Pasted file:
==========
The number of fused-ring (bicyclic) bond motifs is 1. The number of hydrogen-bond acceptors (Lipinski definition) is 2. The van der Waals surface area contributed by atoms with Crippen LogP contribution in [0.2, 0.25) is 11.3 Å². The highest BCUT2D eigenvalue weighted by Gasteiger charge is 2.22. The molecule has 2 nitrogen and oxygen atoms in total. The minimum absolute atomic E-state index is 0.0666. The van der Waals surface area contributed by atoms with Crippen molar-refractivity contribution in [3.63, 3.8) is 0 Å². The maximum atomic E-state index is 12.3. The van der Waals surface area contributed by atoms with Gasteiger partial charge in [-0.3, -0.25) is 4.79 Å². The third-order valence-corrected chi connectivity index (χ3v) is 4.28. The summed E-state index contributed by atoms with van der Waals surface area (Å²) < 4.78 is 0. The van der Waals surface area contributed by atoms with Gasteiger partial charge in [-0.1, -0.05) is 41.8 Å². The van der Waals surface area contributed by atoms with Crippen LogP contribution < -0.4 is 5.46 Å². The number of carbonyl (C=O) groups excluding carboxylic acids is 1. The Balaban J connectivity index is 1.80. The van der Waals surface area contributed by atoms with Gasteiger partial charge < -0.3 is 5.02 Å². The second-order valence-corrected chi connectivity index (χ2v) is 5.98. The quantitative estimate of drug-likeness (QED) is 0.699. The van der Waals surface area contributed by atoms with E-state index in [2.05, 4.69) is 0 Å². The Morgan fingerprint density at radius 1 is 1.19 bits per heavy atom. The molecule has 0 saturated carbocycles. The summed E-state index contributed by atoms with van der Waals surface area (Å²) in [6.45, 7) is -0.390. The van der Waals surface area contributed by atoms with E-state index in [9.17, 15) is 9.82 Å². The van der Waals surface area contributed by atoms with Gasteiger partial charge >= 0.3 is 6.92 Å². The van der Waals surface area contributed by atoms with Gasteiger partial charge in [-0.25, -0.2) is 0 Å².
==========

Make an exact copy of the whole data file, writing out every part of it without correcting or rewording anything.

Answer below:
The number of fused-ring (bicyclic) bond motifs is 1. The number of hydrogen-bond acceptors (Lipinski definition) is 2. The van der Waals surface area contributed by atoms with Crippen LogP contribution in [0.2, 0.25) is 11.3 Å². The highest BCUT2D eigenvalue weighted by Gasteiger charge is 2.22. The molecule has 2 nitrogen and oxygen atoms in total. The minimum absolute atomic E-state index is 0.0666. The van der Waals surface area contributed by atoms with Crippen molar-refractivity contribution in [3.63, 3.8) is 0 Å². The maximum atomic E-state index is 12.3. The van der Waals surface area contributed by atoms with Gasteiger partial charge in [-0.3, -0.25) is 4.79 Å². The third-order valence-corrected chi connectivity index (χ3v) is 4.28. The summed E-state index contributed by atoms with van der Waals surface area (Å²) < 4.78 is 0. The van der Waals surface area contributed by atoms with Gasteiger partial charge in [-0.1, -0.05) is 41.8 Å². The van der Waals surface area contributed by atoms with Crippen LogP contribution < -0.4 is 5.46 Å². The number of carbonyl (C=O) groups excluding carboxylic acids is 1. The Balaban J connectivity index is 1.80. The van der Waals surface area contributed by atoms with Gasteiger partial charge < -0.3 is 5.02 Å². The second-order valence-corrected chi connectivity index (χ2v) is 5.98. The quantitative estimate of drug-likeness (QED) is 0.699. The van der Waals surface area contributed by atoms with E-state index in [2.05, 4.69) is 0 Å². The Morgan fingerprint density at radius 1 is 1.19 bits per heavy atom. The molecule has 0 saturated carbocycles. The summed E-state index contributed by atoms with van der Waals surface area (Å²) in [6.45, 7) is -0.390. The van der Waals surface area contributed by atoms with E-state index in [9.17, 15) is 9.82 Å². The van der Waals surface area contributed by atoms with Gasteiger partial charge >= 0.3 is 6.92 Å². The van der Waals surface area contributed by atoms with Gasteiger partial charge in [-0.25, -0.2) is 0 Å².